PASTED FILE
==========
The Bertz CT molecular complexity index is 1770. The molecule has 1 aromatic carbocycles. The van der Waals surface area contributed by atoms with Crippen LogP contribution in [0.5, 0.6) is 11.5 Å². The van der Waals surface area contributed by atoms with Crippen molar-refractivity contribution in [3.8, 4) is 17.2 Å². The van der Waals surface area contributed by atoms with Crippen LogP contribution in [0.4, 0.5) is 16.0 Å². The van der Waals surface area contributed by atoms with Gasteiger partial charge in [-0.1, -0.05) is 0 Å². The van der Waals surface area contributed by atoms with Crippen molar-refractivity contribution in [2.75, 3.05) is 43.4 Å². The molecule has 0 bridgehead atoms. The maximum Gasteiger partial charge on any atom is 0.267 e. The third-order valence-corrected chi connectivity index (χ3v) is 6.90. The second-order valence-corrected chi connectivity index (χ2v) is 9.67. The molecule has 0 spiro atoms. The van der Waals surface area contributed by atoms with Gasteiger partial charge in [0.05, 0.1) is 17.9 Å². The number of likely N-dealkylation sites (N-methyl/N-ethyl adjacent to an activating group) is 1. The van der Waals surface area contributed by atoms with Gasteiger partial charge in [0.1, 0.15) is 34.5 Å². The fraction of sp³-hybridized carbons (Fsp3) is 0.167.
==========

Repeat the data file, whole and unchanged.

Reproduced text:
The Bertz CT molecular complexity index is 1770. The molecule has 1 aromatic carbocycles. The van der Waals surface area contributed by atoms with Crippen LogP contribution in [0.5, 0.6) is 11.5 Å². The van der Waals surface area contributed by atoms with Crippen molar-refractivity contribution in [3.8, 4) is 17.2 Å². The van der Waals surface area contributed by atoms with Crippen LogP contribution in [0.4, 0.5) is 16.0 Å². The van der Waals surface area contributed by atoms with Gasteiger partial charge in [-0.1, -0.05) is 0 Å². The van der Waals surface area contributed by atoms with Crippen molar-refractivity contribution in [2.75, 3.05) is 43.4 Å². The molecule has 0 bridgehead atoms. The maximum Gasteiger partial charge on any atom is 0.267 e. The third-order valence-corrected chi connectivity index (χ3v) is 6.90. The second-order valence-corrected chi connectivity index (χ2v) is 9.67. The molecule has 0 spiro atoms. The van der Waals surface area contributed by atoms with Gasteiger partial charge in [0.05, 0.1) is 17.9 Å². The number of likely N-dealkylation sites (N-methyl/N-ethyl adjacent to an activating group) is 1. The van der Waals surface area contributed by atoms with Gasteiger partial charge in [0.1, 0.15) is 34.5 Å². The fraction of sp³-hybridized carbons (Fsp3) is 0.167.